• Assessment of ECT

    We must determine whether a person has exceeded their contributions caps in each income year and, if applicable, raise an assessment for ECT in accordance with section 292-230External Link.

    To assess a person's liability to ECT, we use:

    • details of contributions received by super funds during the year
    • tax return information, if relevant
    • information from first home saver accounts
    • date of birth.

    This assessment is not required to be made by a person or their super fund (or financial institution for first home saver accounts). Their responsibility is to provide information to enable that assessment to be made.

    The rate of ECT applied varies with the type of contribution (concessional or non-concessional). If a cap has been exceeded, we will determine the amount of tax payable and issue an ECT notice of assessment for the relevant year.

    Before issuing an assessment, a pre-assessment letter will be issued. If the person believes the information used to calculate the assessment is incorrect, they have 28 days to contact the ATO and advise the action being taken to correct the information. Additional time may be given to correct the information before an assessment is raised.

    ECT assessments may be amended and the person has review rights.

    When the assessment is issued, a release authority (voluntary or compulsory) will be sent at the same time. See Collection and recovery and Payment.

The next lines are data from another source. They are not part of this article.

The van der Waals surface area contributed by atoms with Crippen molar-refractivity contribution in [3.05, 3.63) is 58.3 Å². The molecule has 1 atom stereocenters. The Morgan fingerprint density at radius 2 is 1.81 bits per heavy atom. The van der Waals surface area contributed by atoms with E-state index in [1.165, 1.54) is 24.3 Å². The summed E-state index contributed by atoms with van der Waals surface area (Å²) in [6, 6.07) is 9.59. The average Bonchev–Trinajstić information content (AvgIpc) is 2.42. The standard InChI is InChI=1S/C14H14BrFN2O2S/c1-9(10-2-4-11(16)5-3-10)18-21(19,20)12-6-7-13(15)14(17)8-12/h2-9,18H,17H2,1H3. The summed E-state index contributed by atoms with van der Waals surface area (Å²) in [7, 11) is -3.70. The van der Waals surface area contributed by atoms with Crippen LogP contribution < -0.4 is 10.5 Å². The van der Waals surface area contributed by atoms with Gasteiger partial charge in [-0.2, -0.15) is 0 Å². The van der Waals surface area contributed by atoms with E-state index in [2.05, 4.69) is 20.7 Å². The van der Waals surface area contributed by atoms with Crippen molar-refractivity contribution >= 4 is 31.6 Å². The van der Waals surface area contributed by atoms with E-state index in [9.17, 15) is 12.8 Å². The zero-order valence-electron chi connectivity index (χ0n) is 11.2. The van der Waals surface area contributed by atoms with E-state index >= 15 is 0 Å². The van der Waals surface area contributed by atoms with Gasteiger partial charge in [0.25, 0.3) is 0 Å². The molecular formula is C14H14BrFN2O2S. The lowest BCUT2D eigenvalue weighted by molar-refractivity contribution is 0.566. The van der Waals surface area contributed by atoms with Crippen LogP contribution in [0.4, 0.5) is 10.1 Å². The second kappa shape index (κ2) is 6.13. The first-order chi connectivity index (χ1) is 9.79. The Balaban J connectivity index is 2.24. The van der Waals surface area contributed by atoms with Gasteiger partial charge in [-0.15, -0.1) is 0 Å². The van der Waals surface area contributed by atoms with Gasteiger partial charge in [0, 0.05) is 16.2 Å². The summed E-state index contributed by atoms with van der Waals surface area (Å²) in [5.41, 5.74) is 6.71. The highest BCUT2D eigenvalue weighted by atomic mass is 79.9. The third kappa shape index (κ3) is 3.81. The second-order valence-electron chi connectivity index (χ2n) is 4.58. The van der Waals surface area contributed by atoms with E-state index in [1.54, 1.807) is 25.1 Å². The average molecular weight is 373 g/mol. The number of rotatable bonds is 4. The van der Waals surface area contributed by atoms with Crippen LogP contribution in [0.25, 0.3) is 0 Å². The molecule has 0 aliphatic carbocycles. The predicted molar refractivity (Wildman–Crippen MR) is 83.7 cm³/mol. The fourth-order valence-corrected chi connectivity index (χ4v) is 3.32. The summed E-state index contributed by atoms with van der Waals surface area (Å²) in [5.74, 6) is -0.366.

An assessment of ECT is made on the basis of what an individual, or their representative acting on their behalf, actually did when making the contribution, rather than what they later say they intended to do. This was reinforced by the Administrative Appeals Tribunal (AAT) when it handed down a decision on 15 March 2011.

    In this case, the individual argued before the AAT that his accountant had incorrectly allocated contributions to him that were intended for another member of the fund, however, that individual was not a member of the fund at the time the contribution was made.

    The person suggested that he should not be made to pay for what was an innocent mistake made by a third person.

    The AAT decision supports the ATO position that the issue of whether excess contributions have been made is a question of fact in the circumstances and the intent of the parties is not determinative.

    See also:

    Rate of tax

    Concessional contributions

    Concessional contributions in excess of a person's cap are taxed at an additional 31.5%. This tax is imposed on the person, who may withdraw from their super fund an amount up to the amount of their ECT liability.

    The 31.5% tax is in addition to the 15% tax paid on all contributions included in a super fund's assessable income.

    Therefore, contributions in excess of the concessional contributions cap have an effective tax rate of 46.5% (that is, 15% plus 31.5%).

    In the case of excess concessional contributions there may be other tax implications.

    Non-concessional contributions

    Non-concessional contributions in excess of a person's cap are subject to tax at the rate of 46.5%. Non-concessional contributions are not included in the assessable income of the fund and thus not subject to the 15% contributions tax.